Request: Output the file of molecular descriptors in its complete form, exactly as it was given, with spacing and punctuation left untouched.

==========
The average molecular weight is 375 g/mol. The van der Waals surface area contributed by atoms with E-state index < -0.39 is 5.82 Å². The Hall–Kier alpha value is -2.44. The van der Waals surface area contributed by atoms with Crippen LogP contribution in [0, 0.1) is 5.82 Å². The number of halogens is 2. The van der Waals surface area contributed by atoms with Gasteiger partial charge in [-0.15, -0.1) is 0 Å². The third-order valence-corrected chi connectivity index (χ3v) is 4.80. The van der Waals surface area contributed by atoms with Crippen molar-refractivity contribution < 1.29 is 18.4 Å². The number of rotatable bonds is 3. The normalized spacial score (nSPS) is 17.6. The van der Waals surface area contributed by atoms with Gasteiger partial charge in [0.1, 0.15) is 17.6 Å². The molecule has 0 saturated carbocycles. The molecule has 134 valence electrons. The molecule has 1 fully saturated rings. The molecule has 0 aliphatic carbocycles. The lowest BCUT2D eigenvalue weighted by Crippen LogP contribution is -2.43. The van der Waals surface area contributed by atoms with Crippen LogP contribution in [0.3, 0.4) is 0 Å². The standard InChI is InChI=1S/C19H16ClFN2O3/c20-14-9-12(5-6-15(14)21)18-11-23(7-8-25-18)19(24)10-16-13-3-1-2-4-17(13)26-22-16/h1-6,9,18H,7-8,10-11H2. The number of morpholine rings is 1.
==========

The average molecular weight is 375 g/mol. The van der Waals surface area contributed by atoms with E-state index < -0.39 is 5.82 Å². The Hall–Kier alpha value is -2.44. The van der Waals surface area contributed by atoms with Crippen LogP contribution in [0, 0.1) is 5.82 Å². The number of halogens is 2. The van der Waals surface area contributed by atoms with Gasteiger partial charge in [-0.15, -0.1) is 0 Å². The third-order valence-corrected chi connectivity index (χ3v) is 4.80. The van der Waals surface area contributed by atoms with Crippen molar-refractivity contribution < 1.29 is 18.4 Å². The number of rotatable bonds is 3. The normalized spacial score (nSPS) is 17.6. The van der Waals surface area contributed by atoms with Gasteiger partial charge in [0.1, 0.15) is 17.6 Å². The molecule has 0 saturated carbocycles. The molecule has 134 valence electrons. The molecule has 1 fully saturated rings. The molecule has 0 aliphatic carbocycles. The lowest BCUT2D eigenvalue weighted by Crippen LogP contribution is -2.43. The van der Waals surface area contributed by atoms with Crippen LogP contribution in [0.3, 0.4) is 0 Å². The standard InChI is InChI=1S/C19H16ClFN2O3/c20-14-9-12(5-6-15(14)21)18-11-23(7-8-25-18)19(24)10-16-13-3-1-2-4-17(13)26-22-16/h1-6,9,18H,7-8,10-11H2. The number of morpholine rings is 1.